Guide – Commissioning oral history projects
About this OHA guide
Developed by senior members of Oral History Australia, this guide was produced to assist both the body commissioning an oral history and the oral history practitioner.
It deals with the written commissioning brief, the consultant’s proposal and the letter of engagement or contract.
Published: February 2007.
A guide to commissioning oral history projects
Oral history is a record of information, captured electronically, as the result of a planned interview. Its purpose is to create a record where none exists or to supplement existing records for future research. Oral history is a method of recording spoken language, eyewitness accounts and insights into society and its changing values and attitudes. It also gives a voice to those previously denied the chance to contribute to the recording of history.
This Guide has been produced for the use of both the commissioning body and the oral historian. For convenience these are referred to respectively as the ‘Principal’ and the ‘Consultant’.
Oral historians are often commissioned to undertake work for others including individuals, voluntary organisations, commercial organisations, government authorities and consultants such as archaeologists and heritage architects.
Depending on the nature of the work, this may involve a process of determination of the task, preparation of a brief, preparation and submission of a proposal, selection of an oral historian or historians, commissioning and then managing the commission. The national standard for oral history is set by the Oral History Handbook by Beth M Robertson (fifth edition fourth impression, 2013). The following guide attempts only to list all points connected with commissioning and conducting an oral history project. For details of technique and practice reference to the Oral History Handbook is essential.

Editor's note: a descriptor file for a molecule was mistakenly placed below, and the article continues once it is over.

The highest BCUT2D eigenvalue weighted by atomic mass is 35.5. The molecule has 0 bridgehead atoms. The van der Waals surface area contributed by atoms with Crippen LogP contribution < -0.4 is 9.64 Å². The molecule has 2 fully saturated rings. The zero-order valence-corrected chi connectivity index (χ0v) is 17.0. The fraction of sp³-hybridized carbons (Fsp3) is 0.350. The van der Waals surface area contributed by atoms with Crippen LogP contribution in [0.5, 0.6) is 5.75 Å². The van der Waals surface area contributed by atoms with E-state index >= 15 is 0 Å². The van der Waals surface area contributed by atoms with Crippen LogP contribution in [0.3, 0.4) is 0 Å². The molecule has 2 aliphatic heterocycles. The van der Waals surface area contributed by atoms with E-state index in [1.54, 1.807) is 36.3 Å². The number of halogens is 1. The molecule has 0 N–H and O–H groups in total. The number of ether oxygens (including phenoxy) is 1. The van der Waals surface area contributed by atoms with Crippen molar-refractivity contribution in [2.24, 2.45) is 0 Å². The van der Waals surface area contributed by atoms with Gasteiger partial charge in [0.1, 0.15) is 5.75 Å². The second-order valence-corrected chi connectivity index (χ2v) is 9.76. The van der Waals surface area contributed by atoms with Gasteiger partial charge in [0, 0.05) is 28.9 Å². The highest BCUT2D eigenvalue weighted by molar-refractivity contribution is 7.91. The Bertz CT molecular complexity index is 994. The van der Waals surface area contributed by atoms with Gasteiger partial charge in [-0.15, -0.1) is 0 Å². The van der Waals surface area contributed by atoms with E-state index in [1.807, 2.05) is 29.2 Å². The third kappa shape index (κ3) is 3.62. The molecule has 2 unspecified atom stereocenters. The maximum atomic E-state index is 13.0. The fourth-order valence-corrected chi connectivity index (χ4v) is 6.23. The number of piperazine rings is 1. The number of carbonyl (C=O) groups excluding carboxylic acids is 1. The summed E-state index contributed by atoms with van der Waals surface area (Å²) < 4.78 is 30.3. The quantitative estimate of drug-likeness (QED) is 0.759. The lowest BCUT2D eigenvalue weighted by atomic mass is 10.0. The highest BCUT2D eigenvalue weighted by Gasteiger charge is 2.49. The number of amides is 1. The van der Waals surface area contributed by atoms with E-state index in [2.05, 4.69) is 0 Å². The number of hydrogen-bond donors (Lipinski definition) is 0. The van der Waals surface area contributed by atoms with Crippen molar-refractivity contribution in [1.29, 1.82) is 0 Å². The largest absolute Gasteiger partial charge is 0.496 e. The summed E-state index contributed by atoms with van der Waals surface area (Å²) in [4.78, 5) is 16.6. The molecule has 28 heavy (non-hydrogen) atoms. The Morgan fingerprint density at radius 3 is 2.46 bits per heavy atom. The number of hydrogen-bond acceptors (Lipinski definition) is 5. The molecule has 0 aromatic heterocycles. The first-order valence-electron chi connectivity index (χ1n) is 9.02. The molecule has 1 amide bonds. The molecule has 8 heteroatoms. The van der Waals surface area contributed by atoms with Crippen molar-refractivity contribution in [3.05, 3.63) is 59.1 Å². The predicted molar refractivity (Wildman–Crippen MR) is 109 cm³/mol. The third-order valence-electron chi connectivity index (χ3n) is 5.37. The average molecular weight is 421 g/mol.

Guidelines for writing and publishing, whether for print, audio, video or multimedia, are not addressed in this guide.
Commissioning oral history
Principals and Consultants should be bound by Oral History Australia’s Guidelines of Ethical Practice.
Principals should have a reasonable understanding and appreciation of oral history: what it is, it’s various applications, the variety of skills that might be involved and the activities that go to make up a particular commission.
Like many activities involving people, particularly those requiring emotional effort, oral history cannot be rushed. It is not easy to estimate the length of an interview or the quality of an individual response. The focus of a project may indicate the average length of an interview. In some cases approximately two hours of recording may suffice; however, the full recording for a ‘memory biography’ will usually be longer.
Each interview requires preparation for planning, background research and framing questions.
A written brief should be prepared for commissions. In developing the brief, there should be clear objectives, an idea of the cost and time available.
The brief should be developed to the fullest extent possible giving consideration to the following points:
Purpose of the project (including whether for public or private archives, or ultimate publication, whether in-house or for general distribution).
- Description of the project including:
- subject matter
- themes or subjects to be explored.
- Size of the project e.g. anticipated number and duration of interviews.
- Desired degree of detail for individual interviews, taking into account the breadth and/or the particular focus of the project.
- Time frame for completion and:
- procedure in the event of delay or likelihood of delay to completion,